Maybe as collective Americans we don't take our oaths very seriously. Take our high divorce rate and sham politicians (who regularly poo all over their oaths of office) as proof. But I personally do not take oaths lightly. I'm a firm believer that your word is your bond and you should uphold your oaths with all the integrity you can muster. Call me silly, but I feel no allegiance to a flag... any flag... it's just an inanimate piece of cloth. At best it's a symbol, and symbols don't require allegiance... so why bother swearing allegiance to one?
What does allegiance even mean? What are we swearing to do exactly? What actions are we committing to perform? Oaths should be a vow of specific action. Take the presidential oath of office for example:
“I do solemnly swear (or affirm) that I will faithfully execute the Office of President of the United States, and will to the best of my Ability, preserve, protect and defend the Constitution of the United States.”Seems pretty clear, although not always carried out - preserve, protect, defend - those are promised actions. But what exactly are we swearing to do when we pledge allegiance? Dedication? Devotion? Nope. Those aren't actions, they're feelings. Are we promising emotions? And why do we have small children pledging oaths adults don't even understand? It's an insult to oaths everywhere.
And even if we aren't vowing eternal homage to a span of yard goods, the pledge has us vowing allegiance "to the Republic for which it stands." Lies! That flag no longer symbolizes the republic our founding fathers envisioned. The United States of today has policies formed more by the economic elite than elected representatives of the people. Perhaps the wording should be changed to better reflect reality, but "to the oligarchy for which it stands" lacks the same patriotic luster.
"One nation under God." That's the next line. But whose god? My god? Your god? Their god? Who gets to decide?
And since we're talking verbiage, I have a big beef with the word "indivisible". Our nation is not indivisible. We are divided and divided again, everyday... by gender, and education level, and race, and religion, and sexual preference, and buying power, and political parties - and that division is usually perpetuated by the very people who represent the government to which we are pledging allegiance. It's insane how divided we are. Even besides all of that, there is this vague legal fiction the government maintains about the sovereignty held by individual U.S. states. The word "indivisible" seems to me an obvious eye-poke to Southern secession (which was perfectly legal although perhaps not the best idea ... that's another blog post), but probably a not-so-subtle reminder to NEVER let that happen again.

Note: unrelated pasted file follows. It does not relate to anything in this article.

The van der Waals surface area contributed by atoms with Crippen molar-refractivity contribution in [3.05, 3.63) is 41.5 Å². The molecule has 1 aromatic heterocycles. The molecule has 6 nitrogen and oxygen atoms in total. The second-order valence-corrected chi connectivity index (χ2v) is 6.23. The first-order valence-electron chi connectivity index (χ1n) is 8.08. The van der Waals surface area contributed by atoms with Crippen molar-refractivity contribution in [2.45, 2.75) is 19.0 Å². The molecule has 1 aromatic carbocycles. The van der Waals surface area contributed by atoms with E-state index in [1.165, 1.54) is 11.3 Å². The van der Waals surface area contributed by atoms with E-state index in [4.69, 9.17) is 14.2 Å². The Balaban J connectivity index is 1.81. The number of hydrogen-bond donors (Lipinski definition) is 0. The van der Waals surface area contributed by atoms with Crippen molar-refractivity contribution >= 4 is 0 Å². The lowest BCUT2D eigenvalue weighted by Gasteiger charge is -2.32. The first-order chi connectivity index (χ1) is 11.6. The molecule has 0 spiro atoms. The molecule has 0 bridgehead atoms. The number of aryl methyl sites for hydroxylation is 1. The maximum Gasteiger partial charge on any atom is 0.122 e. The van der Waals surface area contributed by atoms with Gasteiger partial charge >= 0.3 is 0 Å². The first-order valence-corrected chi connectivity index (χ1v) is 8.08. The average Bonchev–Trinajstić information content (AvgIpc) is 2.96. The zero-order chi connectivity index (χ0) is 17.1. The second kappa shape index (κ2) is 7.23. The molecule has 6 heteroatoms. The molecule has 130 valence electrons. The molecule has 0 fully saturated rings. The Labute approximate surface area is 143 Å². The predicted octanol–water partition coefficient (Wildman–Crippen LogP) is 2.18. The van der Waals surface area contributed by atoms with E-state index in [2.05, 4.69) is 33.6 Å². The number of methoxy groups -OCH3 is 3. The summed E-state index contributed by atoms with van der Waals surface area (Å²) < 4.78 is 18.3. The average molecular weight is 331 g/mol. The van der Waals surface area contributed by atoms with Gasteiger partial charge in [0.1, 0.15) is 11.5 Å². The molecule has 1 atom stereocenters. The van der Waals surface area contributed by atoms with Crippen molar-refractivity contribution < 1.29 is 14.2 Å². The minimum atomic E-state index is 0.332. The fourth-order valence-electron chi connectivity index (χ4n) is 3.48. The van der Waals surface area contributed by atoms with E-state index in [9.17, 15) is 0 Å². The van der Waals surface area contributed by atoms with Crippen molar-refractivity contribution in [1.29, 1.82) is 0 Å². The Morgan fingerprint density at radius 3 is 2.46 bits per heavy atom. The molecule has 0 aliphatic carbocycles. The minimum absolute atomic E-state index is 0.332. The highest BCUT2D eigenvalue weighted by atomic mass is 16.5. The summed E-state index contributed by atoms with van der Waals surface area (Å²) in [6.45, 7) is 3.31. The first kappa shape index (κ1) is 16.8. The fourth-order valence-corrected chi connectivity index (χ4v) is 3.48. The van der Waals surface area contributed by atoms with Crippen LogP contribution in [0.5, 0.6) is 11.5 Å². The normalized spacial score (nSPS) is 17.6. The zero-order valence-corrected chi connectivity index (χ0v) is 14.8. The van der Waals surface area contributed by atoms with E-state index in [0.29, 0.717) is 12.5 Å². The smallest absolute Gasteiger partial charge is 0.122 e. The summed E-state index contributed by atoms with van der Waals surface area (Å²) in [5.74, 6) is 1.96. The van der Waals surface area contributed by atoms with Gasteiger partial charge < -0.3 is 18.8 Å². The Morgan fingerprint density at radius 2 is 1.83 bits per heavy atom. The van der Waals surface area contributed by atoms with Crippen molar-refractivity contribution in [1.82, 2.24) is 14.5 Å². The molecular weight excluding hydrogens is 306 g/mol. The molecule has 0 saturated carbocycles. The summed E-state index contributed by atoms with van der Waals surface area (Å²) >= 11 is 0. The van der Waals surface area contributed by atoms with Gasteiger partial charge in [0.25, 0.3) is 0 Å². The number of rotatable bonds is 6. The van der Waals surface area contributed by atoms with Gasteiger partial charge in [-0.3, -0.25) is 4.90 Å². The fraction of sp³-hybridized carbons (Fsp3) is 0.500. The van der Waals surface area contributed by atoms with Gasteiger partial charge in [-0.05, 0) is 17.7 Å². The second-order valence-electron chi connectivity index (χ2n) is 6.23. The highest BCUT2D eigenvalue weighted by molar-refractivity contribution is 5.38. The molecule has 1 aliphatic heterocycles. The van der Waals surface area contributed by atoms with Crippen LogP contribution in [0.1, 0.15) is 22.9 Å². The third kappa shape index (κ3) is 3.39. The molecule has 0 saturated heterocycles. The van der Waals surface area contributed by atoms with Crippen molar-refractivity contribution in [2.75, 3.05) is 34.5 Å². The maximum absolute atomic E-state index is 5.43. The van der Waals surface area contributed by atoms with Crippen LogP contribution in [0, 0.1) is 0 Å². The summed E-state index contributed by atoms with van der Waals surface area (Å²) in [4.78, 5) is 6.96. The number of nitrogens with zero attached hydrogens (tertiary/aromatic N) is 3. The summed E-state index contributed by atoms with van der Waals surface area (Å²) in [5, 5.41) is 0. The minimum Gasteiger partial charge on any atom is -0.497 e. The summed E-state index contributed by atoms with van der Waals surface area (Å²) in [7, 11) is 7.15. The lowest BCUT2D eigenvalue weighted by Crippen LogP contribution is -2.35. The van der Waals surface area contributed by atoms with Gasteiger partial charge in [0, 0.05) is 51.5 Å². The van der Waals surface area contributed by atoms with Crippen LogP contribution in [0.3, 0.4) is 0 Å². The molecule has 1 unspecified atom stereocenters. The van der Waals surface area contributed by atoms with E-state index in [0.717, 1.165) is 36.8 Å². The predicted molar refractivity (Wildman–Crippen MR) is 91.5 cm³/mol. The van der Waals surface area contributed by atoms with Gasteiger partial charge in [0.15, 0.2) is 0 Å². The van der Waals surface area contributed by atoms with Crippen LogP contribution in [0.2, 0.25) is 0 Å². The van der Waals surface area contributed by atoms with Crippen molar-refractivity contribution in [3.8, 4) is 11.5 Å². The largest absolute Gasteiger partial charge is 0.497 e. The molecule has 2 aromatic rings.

And to wrap it up, we pretend there is "liberty and justice for all". We are not truly free, because regulated freedom is not real freedom. Our liberties are violated everyday under the masquerade of national security. Our income is taxed. Our privacy violated. We are slowly losing the right to defend our families and property. We can't buy unpasteurized milk, or travel by airplane without strangers touching us, or allow our children to sell cookies and lemonade to our neighbors. Our liberty is dying a slow and miserable death.
"Justice for all" exists only in the fantasy land of Law & Order reruns. No. In the real world, justice is only for those who can afford expensive lawyers to fight lengthy court battles. And often those expensive lawyers save the guilty from the justice they rightly deserve. It seems our definition of justice greatly depends on a person's net worth. Our prisons are full of wrongly accused innocents while rich white collar criminals walk away scot-free.
So no, I won't be proudly pledging allegiance to the American flag this Independence Day. And while there are certainly soldiers long dead who paid with their lives for my right to opt out (and for that I am most grateful), no modern-day Marine has lost his legs defending my freedom (unlike the patriotic propaganda comic strip teacher would have you believe). Today's soldiers are far too busy losing life and limb in the protection of America's oil interests. World War II is far behind us. The Cold War is over. Our military is no longer defending America's citizens from the phantom threat of enemies who steal our freedoms while spreading socialism. We managed to do all of that ourselves.
All of that should get you good and geared up for your patriotic picnic shindigs. Go America!
But before you label me cynical and yell your internet insults of treason demanding that I "just get the Hell out if I don't like it", let me just say that I still love my country deeply. It is home and it is worth defending. I just don't like the direction we seem to be heading. (What are we doing in this handbasket!?!) But if questioning the Pledge of Allegiance and speaking out in rational criticism against the current state of our nation (even though it could potentially land me on some NSA watch list... Hi! I know you guys are reading.) makes me un-American... you certainly don't understand the principles this great nation was founded upon.